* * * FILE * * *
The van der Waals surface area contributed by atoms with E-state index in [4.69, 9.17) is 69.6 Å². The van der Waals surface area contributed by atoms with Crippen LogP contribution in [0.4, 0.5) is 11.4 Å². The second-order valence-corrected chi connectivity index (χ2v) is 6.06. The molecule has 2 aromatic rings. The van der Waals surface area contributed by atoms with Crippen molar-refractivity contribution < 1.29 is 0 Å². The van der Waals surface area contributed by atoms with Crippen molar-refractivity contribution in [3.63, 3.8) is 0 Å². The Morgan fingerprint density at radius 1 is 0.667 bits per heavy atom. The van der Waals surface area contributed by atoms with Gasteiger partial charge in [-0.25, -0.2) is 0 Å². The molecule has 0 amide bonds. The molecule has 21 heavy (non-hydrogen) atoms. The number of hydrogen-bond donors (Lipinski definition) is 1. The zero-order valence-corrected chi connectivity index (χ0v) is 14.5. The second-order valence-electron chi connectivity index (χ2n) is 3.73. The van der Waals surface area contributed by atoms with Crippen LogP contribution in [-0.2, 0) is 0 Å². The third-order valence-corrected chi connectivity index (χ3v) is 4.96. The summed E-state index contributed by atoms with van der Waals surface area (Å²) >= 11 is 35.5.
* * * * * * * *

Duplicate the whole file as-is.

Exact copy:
The van der Waals surface area contributed by atoms with E-state index in [4.69, 9.17) is 69.6 Å². The van der Waals surface area contributed by atoms with Crippen LogP contribution in [0.4, 0.5) is 11.4 Å². The second-order valence-corrected chi connectivity index (χ2v) is 6.06. The molecule has 2 aromatic rings. The van der Waals surface area contributed by atoms with Crippen molar-refractivity contribution < 1.29 is 0 Å². The van der Waals surface area contributed by atoms with Crippen molar-refractivity contribution in [3.63, 3.8) is 0 Å². The Morgan fingerprint density at radius 1 is 0.667 bits per heavy atom. The van der Waals surface area contributed by atoms with Gasteiger partial charge in [-0.25, -0.2) is 0 Å². The molecule has 0 amide bonds. The molecule has 21 heavy (non-hydrogen) atoms. The number of hydrogen-bond donors (Lipinski definition) is 1. The zero-order valence-corrected chi connectivity index (χ0v) is 14.5. The second-order valence-electron chi connectivity index (χ2n) is 3.73. The van der Waals surface area contributed by atoms with Crippen LogP contribution in [-0.2, 0) is 0 Å². The third-order valence-corrected chi connectivity index (χ3v) is 4.96. The summed E-state index contributed by atoms with van der Waals surface area (Å²) >= 11 is 35.5.